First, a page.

1. The early years of Greek education in Bloemfontein
Many Greek immigrants who settled in Bloemfontein soon realized their children’s need to learn the Greek language. Besides, as pointed out in seminar 2, many of them emigrated with the conviction that after a few years, they would return, and their children would grow up in the motherland. The years, however, passed, they started families, and the new generations grew up in an environment that did not encourage the use of the Greek language.
Before World War II, the “Bertolis School” in Johannesburg was the only feasible solution for a Bloemfontein Greek who wanted his/her child to study in a properly structured educational institution. Yet, that school was expensive and only a few children from Bloemfontein stayed for a year or so at its hostel.
Occasionally, two Greeks gave private Greek language lessons in Bloemfontein, namely Clara Roundy-Christoforou, and Dorothy Manidis, the wife of Georgios Manidis, who served for a decade as chairman of the Committee. Dorothy Trupos, as her maiden name was, returned with her family to Greece in 1939, and they were trapped there because of the war. What’s more, she was involved in the Resistance against the German occupation (1941-1944). At the end of World War II, she returned to Bloemfontein with sufficient knowledge of the Greek language to teach some children privately from time to time.
2. Hristos Tarnanis
Hristos Tarnanis, an emigrant from Asia Minor (1924), completed the third grade (equivalent to grade 9 today) at the “Anaksagoras School” of Izmir. Nevertheless, he was a cultured and perceptive person, who dedicated a large part of his life to the common benefit of the Greeks in Bloemfontein. Later, in 1955, he was the chairman of the first Committee. He soon realized that the youth was the future of Hellenism in the foreign country. “What I do, I do it for the youth”, he used to say. Pure Greek and lover of the Greek language, he got upset when he heard parents speaking English to their children.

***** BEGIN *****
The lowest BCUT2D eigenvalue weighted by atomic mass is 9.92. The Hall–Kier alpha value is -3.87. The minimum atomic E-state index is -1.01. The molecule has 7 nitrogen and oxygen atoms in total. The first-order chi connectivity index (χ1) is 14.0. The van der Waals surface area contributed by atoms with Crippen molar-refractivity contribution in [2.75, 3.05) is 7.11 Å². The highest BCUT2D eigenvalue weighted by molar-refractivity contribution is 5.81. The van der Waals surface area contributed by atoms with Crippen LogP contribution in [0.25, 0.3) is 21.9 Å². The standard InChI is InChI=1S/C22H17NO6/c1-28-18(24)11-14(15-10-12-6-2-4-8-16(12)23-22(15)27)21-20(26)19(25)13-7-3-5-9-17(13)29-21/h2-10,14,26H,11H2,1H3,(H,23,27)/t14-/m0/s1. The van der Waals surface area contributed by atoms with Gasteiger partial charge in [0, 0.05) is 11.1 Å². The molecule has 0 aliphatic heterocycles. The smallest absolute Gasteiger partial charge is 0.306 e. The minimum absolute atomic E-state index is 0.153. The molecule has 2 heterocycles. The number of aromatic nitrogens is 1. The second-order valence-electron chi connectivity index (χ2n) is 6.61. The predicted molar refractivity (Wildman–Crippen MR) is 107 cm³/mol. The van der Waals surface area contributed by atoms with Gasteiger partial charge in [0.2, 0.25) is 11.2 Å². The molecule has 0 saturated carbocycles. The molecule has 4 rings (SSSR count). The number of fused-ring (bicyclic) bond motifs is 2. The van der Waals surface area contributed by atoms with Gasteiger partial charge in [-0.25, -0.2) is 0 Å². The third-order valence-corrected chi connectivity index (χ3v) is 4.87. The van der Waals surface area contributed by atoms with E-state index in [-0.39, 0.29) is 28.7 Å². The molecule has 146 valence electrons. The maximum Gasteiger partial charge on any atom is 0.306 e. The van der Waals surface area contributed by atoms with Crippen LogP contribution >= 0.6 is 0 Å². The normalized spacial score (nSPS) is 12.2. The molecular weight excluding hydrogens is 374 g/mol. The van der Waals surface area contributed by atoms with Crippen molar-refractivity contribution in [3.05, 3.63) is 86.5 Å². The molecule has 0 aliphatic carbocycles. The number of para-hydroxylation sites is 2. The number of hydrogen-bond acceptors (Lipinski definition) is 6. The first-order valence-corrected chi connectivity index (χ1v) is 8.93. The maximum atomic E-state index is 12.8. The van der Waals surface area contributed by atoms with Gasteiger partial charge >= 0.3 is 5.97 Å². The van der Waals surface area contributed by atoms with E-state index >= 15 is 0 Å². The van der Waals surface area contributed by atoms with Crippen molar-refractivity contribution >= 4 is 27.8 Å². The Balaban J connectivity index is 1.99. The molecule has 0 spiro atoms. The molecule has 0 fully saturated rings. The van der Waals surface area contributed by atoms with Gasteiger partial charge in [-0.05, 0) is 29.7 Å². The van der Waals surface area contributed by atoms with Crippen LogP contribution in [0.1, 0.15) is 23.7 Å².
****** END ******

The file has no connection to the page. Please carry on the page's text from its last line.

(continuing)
Around 1943, Mr Tarnanis rented a small room somewhere in what is now the Sanlam Plaza, and putting in a few little tables and benches transformed it into a school. Only a few children and some university students attended that “school” to learn the basics of the Greek language. Yet, grandparents today, remember those days with nostalgia while others regret their lack of participation.
Unfortunately, the majority of the Greeks did not support that attempt, probably because of an indifferent attitude towards the aim of the project. Thus, the “school” closed after two years.
3. The priests that taught Greek
3.1 Father Agathaggelos
Around 1960, Father Agathaggelos, the priest of the orthodox church in Welkom, visited Bloemfontein and held Greek language classes in a classroom of the President Brand School (Musicon today). However, only three or four children got involved in these courses, and so this activity soon came to an end.
3. 2 Archimandrite Ierotheos Petrakis
Father Petrakis gave Greek lessons in the community hall during his stay in Bloemfontein. It was not an officially organized school, but many children learnt how to write and speak a little Greek.
As stated above, Father Petrakis was strict and a perfectionist. This attitude deterred children from going to his “school”. It appears that he also did not communicate well with the children. Yet, he kept the school functioning according to the Committee’s requirements, even though he received no remuneration.